U.S. Vice President Pence Warns Iran: Don't Test Trump

Speaking with ABC News, Pence mentioned Iranian ballistic missile testing and Tehran's funding of rebels in Yemen as examples of what is testing the new president.

U.S. Vice President Mike Pence speaks at Congress Hall in Philadelphia, February 4, 2017.
David Swanson/AP

U.S. Vice President Mike Pence warned Iran on Sunday "not to test the resolve" of President Donald Trump, adding that the Iranians should “think twice about their continued hostile and belligerent actions.”

Speaking on ABC News with network anchor George Stephanopoulos, who asked the vice president what would test Trump's resolve, Pence mentioned Iranian ballistic missile testing and Tehran's support for rebels in Yemen. "The president said everything's on the table," Pence noted, and that does not exclude U.S. military action.

Late last month, Iran carried out a test launching of a medium-range ballistic missile, a move that Prime Minister Benjamin Netanyahu called a violation of a United Nations Security Council resolution.

Mike Pence on ABC News

Last Friday, in the wake of the ballistic missile testing, the United States imposed sanctions against 13 Iranian individuals and 12 Iranian entities after putting Iran "on notice" over its actions. Under the sanctions, those involved cannot access the U.S. financial system or deal with U.S. companies.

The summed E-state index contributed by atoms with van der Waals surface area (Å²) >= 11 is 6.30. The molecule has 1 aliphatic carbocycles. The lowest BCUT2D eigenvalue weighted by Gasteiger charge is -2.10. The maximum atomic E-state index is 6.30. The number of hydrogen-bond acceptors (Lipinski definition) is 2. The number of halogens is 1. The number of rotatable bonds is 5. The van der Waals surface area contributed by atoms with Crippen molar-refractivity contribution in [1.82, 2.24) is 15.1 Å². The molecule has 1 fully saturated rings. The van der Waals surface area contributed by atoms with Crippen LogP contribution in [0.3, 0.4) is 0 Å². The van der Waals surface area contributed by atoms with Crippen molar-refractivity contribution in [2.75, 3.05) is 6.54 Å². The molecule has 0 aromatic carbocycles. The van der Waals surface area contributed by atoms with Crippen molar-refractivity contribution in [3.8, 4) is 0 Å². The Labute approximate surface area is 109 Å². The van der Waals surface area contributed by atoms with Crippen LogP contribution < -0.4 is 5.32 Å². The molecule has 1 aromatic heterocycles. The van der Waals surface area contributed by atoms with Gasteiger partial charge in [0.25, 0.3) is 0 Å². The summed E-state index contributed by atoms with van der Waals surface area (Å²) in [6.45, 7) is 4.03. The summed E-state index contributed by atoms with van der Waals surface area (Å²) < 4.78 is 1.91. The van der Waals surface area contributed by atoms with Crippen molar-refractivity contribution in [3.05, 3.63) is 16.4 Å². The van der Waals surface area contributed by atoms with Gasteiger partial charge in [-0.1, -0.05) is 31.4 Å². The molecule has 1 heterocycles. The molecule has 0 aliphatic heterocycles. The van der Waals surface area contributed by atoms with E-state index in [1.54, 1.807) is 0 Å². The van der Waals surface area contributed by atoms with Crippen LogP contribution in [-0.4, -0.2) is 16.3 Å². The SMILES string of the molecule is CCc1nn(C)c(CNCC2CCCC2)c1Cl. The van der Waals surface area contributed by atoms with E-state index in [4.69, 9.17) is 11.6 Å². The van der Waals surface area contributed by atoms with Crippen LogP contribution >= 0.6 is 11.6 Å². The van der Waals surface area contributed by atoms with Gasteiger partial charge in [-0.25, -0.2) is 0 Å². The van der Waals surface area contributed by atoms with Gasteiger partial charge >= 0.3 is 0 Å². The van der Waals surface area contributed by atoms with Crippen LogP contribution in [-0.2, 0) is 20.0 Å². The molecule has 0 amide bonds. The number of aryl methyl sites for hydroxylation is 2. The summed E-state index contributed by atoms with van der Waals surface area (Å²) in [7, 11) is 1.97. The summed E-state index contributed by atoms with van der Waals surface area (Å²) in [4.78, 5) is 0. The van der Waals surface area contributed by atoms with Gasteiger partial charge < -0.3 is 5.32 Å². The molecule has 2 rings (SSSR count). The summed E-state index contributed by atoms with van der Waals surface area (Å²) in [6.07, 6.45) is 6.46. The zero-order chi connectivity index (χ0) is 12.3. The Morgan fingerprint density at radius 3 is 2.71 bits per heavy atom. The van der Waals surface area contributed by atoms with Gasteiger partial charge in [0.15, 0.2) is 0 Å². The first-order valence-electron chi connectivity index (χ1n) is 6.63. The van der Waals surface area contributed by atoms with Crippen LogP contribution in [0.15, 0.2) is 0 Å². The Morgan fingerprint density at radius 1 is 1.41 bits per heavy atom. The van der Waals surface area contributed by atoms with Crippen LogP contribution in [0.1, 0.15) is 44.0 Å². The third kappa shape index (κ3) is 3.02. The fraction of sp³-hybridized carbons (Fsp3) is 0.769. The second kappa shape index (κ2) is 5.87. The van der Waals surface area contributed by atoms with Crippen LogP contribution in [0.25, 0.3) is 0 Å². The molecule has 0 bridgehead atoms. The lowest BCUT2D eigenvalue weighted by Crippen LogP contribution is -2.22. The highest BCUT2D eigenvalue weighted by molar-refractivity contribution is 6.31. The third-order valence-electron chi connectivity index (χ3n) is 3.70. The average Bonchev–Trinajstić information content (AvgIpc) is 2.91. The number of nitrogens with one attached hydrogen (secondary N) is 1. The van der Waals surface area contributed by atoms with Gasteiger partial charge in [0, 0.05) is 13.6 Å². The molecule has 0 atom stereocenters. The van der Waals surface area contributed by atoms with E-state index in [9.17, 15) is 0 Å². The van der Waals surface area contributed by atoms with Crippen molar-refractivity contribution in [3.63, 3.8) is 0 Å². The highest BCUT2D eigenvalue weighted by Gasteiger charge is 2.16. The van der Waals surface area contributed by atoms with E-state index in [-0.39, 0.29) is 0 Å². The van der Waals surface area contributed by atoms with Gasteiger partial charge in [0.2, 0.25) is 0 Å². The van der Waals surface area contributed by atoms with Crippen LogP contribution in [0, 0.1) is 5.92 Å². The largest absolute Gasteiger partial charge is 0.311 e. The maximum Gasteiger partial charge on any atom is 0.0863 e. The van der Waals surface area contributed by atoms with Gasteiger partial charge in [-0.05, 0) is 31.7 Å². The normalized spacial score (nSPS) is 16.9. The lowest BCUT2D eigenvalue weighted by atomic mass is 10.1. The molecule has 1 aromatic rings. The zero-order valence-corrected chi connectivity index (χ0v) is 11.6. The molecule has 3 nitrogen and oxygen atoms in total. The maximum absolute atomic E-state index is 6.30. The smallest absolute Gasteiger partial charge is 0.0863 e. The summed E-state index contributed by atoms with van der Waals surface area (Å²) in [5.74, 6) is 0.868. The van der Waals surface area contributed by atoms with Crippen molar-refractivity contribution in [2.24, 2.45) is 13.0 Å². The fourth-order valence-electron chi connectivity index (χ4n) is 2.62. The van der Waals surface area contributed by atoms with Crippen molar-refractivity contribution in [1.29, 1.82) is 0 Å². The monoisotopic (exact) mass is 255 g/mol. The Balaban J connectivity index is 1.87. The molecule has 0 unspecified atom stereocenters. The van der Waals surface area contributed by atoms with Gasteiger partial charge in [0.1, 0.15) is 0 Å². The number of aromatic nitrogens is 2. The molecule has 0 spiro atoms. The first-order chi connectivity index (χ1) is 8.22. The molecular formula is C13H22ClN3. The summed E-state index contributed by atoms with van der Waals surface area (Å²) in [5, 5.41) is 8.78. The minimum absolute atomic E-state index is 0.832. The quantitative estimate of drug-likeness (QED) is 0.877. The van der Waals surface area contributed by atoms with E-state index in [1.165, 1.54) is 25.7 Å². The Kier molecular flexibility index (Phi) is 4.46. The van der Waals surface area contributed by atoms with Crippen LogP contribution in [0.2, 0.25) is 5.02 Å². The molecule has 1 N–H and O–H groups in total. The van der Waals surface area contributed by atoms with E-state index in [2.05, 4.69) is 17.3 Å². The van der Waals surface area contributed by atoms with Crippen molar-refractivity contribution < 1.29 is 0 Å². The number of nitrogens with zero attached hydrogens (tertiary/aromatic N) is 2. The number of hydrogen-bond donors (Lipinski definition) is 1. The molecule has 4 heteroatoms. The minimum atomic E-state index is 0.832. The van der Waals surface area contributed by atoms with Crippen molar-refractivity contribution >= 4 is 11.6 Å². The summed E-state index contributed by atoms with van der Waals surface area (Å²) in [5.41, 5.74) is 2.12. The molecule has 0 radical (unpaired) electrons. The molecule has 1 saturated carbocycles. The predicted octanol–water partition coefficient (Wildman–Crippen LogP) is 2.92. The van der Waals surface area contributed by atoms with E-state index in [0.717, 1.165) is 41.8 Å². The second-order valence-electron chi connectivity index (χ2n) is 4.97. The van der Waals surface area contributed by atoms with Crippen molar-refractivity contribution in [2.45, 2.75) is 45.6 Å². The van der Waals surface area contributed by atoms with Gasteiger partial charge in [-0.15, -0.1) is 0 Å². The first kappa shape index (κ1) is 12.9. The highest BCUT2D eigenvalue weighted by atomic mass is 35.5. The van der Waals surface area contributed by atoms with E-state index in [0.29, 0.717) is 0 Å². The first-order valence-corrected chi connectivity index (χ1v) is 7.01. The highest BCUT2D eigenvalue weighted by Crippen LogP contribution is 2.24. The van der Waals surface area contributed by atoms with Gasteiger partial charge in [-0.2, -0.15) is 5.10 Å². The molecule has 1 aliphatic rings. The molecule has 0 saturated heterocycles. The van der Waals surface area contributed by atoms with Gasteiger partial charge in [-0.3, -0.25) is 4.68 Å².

“Iran should be standing up and be essentially working with the world community. But instead, what we see is this kind of belligerent and hostile behavior, defiant behavior to the world community,” Pence told Stephanopoulos. And in reference to the nuclear agreement that Iran signed with a group of world powers in 2015, Pence said: "The president and I and our administration think it was a terrible deal,” and added: “We're evaluating [what to do next] as we speak.”

U.S. President Donald Trump (R) and Vice President Mike Pence return to the White House after a visit to Homeland Security headquarters in Washington, U.S., January 25, 2017.
JONATHAN ERNST/REUTERS

Prior to boarding a plane for London on Sunday for talks with British Prime Minister Theresa May and Foreign Secretary Boris Johnson, Netanyahu said Iran was at the top of his agenda in the talks.

He accused the Iranians of trying to test the boundaries through what he said were "extraordinary aggression, impudence and defiance."

Trump told reporters on Thursday that "nothing is off the table" in terms of a response to Iran's ballistic missile test.

A bipartisan group of senators sent a letter to Trump on Thursday expressing support for his administration's plans to place new sanctions on Iran in light of its ballistic missile experiment conducted over the weekend.

With reporting by Amir Tibon and Reuters.